Meet our students

Christopher Johnstone
Christopher’s research aims to standardize microCT image quality and to establish imaging dose in preclinical image-guided radiation therapy. He has also characterized a novel dosimeter for real-time small field measurements during his PhD at the University of Victoria.

Christopher Johnstone

Christopher Johnstone’s interest in Physics was sparked by a chance encounter with a book of historical biographies many years ago. Quickly flipping through the pages his eyes were met by a biography on Einstein describing the Theory of Relativity with respects to time travel. Having been a fan of the movie series Back to the Future, Christopher didn’t know anything about Physics, but if it could explain time travel to him, Physics was something he was willing to learn. Towards the end of his undergraduate education, his interest in Applied Physics was met with an interest in understanding cancer, with the merger of the two forming the beginnings of a career in Medical Physics.

He obtained his Master’s in Medical Physics at SDSU in California where he developed his research interests in absorbed radiation dose delivered by superficial therapy and CT imaging procedures. While the effects of high radiation doses are well established, there is not a consensus on the effects of low dose x-rays deposited in tissues.  

Christopher decided to continue his research interests by pursuing a PhD in Medical Physics here at UVIC, being fortunate to work with the prolific Dr. Magdalena Bazalova-Carter. While deciding which research project would be the best fit for him, he decided that there was a need for establishing microCT imaging standards in preclinical image-guided radiation therapy (IGRT). Preclinical IGRT advances our ability to treat cancers through translational research, and as currently, the community has no set standards to ensure that high microCT image quality is being used. High image quality is absolutely vital as the tiny anatomical structures of murine models require high resolution and high image quality for treatment planning and radiotherapy treatments.  

This research has led to a multi-institutional study published in Physics in Medicine & Biology that recommends quality assurance tolerance levels and microCT imaging standards for all commercial preclinical IGRT systems to follow. This work has resulted in attention within the community by having the prestigious honor of being a finalist at the national J.R. Cunningham Young Investigators Symposium at the 2016 Canadian Association of Medical Physicists (COMP) 62nd annual conference in St. John’s, Newfoundland.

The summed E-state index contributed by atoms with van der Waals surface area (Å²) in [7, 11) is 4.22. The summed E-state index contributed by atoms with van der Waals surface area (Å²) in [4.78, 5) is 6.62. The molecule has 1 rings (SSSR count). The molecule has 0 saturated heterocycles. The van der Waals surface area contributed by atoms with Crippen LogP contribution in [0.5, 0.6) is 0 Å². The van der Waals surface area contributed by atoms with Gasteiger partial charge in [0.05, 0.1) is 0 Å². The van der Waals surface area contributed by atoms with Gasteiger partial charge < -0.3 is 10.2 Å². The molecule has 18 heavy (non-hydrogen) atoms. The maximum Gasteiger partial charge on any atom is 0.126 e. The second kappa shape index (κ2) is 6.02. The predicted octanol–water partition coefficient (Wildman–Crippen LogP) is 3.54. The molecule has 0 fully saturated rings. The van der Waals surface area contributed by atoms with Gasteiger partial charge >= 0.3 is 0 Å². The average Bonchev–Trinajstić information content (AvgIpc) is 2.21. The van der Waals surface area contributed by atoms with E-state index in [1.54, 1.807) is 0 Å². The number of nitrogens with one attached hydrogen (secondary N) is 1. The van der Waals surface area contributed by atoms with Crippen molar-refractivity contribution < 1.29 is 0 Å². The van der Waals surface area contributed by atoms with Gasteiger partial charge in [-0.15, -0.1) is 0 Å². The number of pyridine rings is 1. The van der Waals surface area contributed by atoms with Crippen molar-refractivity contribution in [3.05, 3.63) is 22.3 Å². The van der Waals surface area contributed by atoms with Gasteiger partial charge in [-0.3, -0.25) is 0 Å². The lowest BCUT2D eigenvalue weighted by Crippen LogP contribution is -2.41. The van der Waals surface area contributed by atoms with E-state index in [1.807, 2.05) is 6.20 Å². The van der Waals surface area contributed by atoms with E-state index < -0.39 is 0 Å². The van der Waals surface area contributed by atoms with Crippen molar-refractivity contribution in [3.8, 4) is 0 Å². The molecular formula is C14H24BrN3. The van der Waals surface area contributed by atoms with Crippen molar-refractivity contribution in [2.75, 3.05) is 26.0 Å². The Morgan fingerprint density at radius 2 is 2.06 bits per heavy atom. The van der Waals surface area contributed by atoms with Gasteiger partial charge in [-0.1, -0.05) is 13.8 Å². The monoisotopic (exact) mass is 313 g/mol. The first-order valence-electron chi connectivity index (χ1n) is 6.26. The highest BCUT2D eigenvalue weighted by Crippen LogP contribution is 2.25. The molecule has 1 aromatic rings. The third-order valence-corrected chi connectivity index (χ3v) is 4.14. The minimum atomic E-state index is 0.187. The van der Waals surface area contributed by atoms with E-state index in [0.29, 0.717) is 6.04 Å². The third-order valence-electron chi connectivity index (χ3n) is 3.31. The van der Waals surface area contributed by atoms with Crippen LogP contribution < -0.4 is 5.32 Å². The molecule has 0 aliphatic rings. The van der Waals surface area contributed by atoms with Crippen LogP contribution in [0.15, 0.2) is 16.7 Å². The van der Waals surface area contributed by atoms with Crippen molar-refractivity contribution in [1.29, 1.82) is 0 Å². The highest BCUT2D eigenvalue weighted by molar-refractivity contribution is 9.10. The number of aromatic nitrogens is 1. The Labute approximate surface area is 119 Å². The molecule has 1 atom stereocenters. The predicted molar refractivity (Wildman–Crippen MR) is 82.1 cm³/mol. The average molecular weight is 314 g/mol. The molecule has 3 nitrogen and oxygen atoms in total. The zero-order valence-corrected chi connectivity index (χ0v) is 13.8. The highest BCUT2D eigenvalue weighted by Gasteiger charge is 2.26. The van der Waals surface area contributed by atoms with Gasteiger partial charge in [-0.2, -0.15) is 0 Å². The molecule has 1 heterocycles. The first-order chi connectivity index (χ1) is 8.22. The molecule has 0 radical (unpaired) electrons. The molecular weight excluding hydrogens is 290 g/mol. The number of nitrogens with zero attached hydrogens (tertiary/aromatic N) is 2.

The imaging dose in preclinical IGRT may be high enough to affect the immune system and biological pathways of the animal, resulting in changes to the experimental outcome and results of a study. A complete knowledge of the absorbed dose to organs must be known to prevent experiments from being compromised from excess dose. After creating and validating a Monte Carlo model of the Small Animal Radiation Research Platform (SARRP), one of two commercial preclinical IGRT irradiators available, Christopher established dose to organs of murine subjects for a comprehensive report on imaging dose with varying imaging protocols. This research was also published in Physics in Medicine & Biology.  

Dosimetry in preclinical IGRT demands the ability to appropriately measure the small radiation fields (≤1 x 1 cm2) employed by these irradiators. Clinical ionization chambers are too large for these small field measurements and film does not offer real-time output. A need for an improved preclinical dosimeter was solved by the development and characterization of a novel scintillator dosimeter with a small 1 mm diameter and 1 mm long active polystyrene scintillating volume characterized to measure fields sizes down to 3 x 3 mm2. Correction factors were also obtained to correct for the energy dependence of the dosimeter for ≤ 220 kVp x-ray beams. This dosimeter is currently the only real-time dosimeter capable of measuring the small fields and energies demanded in preclinical IGRT. This work received significant attention from the community winning the 3rd place oral presentation award at the national J.R. Cunningham Young Investigators Symposium at the 2017 COMP 63rd annual conference in Ottawa, Ontario. This work has also been published in Medical Physics.    

Christopher is currently employed full time as a Research Medical Physicist at the University of Maryland School of Medicine while concurrently writing his PhD dissertation. His duties involve providing Medical Physics support for multi-million dollar contracts funding radiobiology studies to investigate radioprotectors to mitigate radiation damage in the body in the event of acute radiation exposure.   Here, he has also continuing publishing papers as he continues to contribute to research in the field of Medical Physics.